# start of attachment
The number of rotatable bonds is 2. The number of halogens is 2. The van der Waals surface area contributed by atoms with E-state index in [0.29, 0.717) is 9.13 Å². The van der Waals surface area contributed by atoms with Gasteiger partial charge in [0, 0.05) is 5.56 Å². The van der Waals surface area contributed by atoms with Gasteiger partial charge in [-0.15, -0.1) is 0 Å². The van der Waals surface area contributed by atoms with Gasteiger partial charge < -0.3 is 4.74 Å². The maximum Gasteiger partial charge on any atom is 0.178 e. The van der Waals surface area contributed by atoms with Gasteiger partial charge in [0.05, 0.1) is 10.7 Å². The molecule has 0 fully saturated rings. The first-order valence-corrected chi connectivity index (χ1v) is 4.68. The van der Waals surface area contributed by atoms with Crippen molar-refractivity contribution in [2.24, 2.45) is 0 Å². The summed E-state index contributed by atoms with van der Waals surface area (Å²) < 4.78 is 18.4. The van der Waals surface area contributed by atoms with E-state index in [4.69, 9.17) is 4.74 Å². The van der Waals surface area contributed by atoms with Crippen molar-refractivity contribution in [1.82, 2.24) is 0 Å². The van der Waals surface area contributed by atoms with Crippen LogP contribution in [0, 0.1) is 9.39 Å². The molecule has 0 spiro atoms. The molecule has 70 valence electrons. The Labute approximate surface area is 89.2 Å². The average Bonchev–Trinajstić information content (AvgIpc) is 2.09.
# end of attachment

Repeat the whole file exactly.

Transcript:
The number of rotatable bonds is 2. The number of halogens is 2. The van der Waals surface area contributed by atoms with E-state index in [0.29, 0.717) is 9.13 Å². The van der Waals surface area contributed by atoms with Gasteiger partial charge in [0, 0.05) is 5.56 Å². The van der Waals surface area contributed by atoms with Gasteiger partial charge in [-0.15, -0.1) is 0 Å². The van der Waals surface area contributed by atoms with Gasteiger partial charge < -0.3 is 4.74 Å². The maximum Gasteiger partial charge on any atom is 0.178 e. The van der Waals surface area contributed by atoms with Gasteiger partial charge in [0.05, 0.1) is 10.7 Å². The molecule has 0 fully saturated rings. The first-order valence-corrected chi connectivity index (χ1v) is 4.68. The van der Waals surface area contributed by atoms with Crippen molar-refractivity contribution in [2.24, 2.45) is 0 Å². The summed E-state index contributed by atoms with van der Waals surface area (Å²) < 4.78 is 18.4. The van der Waals surface area contributed by atoms with E-state index in [4.69, 9.17) is 4.74 Å². The van der Waals surface area contributed by atoms with Crippen molar-refractivity contribution in [1.82, 2.24) is 0 Å². The van der Waals surface area contributed by atoms with Crippen LogP contribution in [0, 0.1) is 9.39 Å². The molecule has 0 spiro atoms. The molecule has 70 valence electrons. The Labute approximate surface area is 89.2 Å². The average Bonchev–Trinajstić information content (AvgIpc) is 2.09.